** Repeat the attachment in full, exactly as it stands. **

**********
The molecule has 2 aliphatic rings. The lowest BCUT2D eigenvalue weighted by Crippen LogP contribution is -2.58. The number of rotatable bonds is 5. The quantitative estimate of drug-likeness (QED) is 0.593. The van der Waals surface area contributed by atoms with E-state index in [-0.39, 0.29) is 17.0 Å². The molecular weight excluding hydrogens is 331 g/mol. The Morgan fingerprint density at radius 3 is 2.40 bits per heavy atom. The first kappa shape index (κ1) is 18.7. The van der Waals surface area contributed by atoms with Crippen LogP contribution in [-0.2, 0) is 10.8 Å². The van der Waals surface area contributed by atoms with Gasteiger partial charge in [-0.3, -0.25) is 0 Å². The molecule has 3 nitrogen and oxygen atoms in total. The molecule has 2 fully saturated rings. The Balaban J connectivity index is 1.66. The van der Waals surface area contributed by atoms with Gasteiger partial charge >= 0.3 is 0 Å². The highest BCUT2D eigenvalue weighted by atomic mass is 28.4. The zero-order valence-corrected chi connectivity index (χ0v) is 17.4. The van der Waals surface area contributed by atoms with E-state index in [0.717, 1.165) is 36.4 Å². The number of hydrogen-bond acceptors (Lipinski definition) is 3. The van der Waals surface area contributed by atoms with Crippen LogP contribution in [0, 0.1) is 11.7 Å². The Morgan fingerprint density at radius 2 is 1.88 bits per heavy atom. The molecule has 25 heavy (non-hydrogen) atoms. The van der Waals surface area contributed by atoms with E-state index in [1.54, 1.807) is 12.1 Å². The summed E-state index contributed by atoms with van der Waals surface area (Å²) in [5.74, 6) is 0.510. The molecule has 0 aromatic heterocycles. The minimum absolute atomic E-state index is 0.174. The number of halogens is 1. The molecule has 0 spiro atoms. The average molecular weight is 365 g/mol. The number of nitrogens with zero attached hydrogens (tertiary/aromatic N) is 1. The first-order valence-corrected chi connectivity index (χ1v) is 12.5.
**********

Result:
The molecule has 2 aliphatic rings. The lowest BCUT2D eigenvalue weighted by Crippen LogP contribution is -2.58. The number of rotatable bonds is 5. The quantitative estimate of drug-likeness (QED) is 0.593. The van der Waals surface area contributed by atoms with E-state index in [-0.39, 0.29) is 17.0 Å². The molecular weight excluding hydrogens is 331 g/mol. The Morgan fingerprint density at radius 3 is 2.40 bits per heavy atom. The first kappa shape index (κ1) is 18.7. The van der Waals surface area contributed by atoms with Crippen LogP contribution in [-0.2, 0) is 10.8 Å². The van der Waals surface area contributed by atoms with Gasteiger partial charge in [-0.3, -0.25) is 0 Å². The molecule has 3 nitrogen and oxygen atoms in total. The molecule has 2 fully saturated rings. The Balaban J connectivity index is 1.66. The van der Waals surface area contributed by atoms with Gasteiger partial charge >= 0.3 is 0 Å². The highest BCUT2D eigenvalue weighted by atomic mass is 28.4. The zero-order valence-corrected chi connectivity index (χ0v) is 17.4. The van der Waals surface area contributed by atoms with E-state index in [0.717, 1.165) is 36.4 Å². The number of hydrogen-bond acceptors (Lipinski definition) is 3. The van der Waals surface area contributed by atoms with Crippen LogP contribution in [0, 0.1) is 11.7 Å². The Morgan fingerprint density at radius 2 is 1.88 bits per heavy atom. The molecule has 25 heavy (non-hydrogen) atoms. The van der Waals surface area contributed by atoms with E-state index in [1.54, 1.807) is 12.1 Å². The summed E-state index contributed by atoms with van der Waals surface area (Å²) in [5.74, 6) is 0.510. The molecule has 0 aromatic heterocycles. The minimum absolute atomic E-state index is 0.174. The number of halogens is 1. The molecule has 0 spiro atoms. The average molecular weight is 365 g/mol. The number of nitrogens with zero attached hydrogens (tertiary/aromatic N) is 1. The first-order valence-corrected chi connectivity index (χ1v) is 12.5.